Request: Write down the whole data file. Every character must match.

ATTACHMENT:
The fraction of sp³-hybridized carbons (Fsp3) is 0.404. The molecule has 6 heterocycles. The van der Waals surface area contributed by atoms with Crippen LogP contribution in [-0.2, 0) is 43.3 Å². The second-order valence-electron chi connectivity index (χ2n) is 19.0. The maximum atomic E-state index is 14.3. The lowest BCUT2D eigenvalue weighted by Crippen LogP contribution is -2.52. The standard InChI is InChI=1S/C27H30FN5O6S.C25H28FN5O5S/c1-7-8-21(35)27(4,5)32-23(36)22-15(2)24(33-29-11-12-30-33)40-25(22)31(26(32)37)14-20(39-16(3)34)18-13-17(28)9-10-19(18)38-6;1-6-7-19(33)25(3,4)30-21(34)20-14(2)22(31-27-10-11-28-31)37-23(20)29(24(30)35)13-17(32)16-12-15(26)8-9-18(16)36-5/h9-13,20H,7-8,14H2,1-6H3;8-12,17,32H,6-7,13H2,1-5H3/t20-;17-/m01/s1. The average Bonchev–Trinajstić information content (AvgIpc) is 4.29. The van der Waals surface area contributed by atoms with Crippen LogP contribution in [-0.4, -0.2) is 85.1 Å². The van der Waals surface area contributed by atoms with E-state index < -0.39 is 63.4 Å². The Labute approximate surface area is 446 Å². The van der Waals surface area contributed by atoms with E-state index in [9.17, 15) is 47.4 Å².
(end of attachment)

The fraction of sp³-hybridized carbons (Fsp3) is 0.404. The molecule has 6 heterocycles. The van der Waals surface area contributed by atoms with Crippen LogP contribution in [-0.2, 0) is 43.3 Å². The second-order valence-electron chi connectivity index (χ2n) is 19.0. The maximum atomic E-state index is 14.3. The lowest BCUT2D eigenvalue weighted by Crippen LogP contribution is -2.52. The standard InChI is InChI=1S/C27H30FN5O6S.C25H28FN5O5S/c1-7-8-21(35)27(4,5)32-23(36)22-15(2)24(33-29-11-12-30-33)40-25(22)31(26(32)37)14-20(39-16(3)34)18-13-17(28)9-10-19(18)38-6;1-6-7-19(33)25(3,4)30-21(34)20-14(2)22(31-27-10-11-28-31)37-23(20)29(24(30)35)13-17(32)16-12-15(26)8-9-18(16)36-5/h9-13,20H,7-8,14H2,1-6H3;8-12,17,32H,6-7,13H2,1-5H3/t20-;17-/m01/s1. The average Bonchev–Trinajstić information content (AvgIpc) is 4.29. The van der Waals surface area contributed by atoms with Crippen LogP contribution in [-0.4, -0.2) is 85.1 Å². The van der Waals surface area contributed by atoms with E-state index < -0.39 is 63.4 Å². The Labute approximate surface area is 446 Å². The van der Waals surface area contributed by atoms with E-state index in [9.17, 15) is 47.4 Å².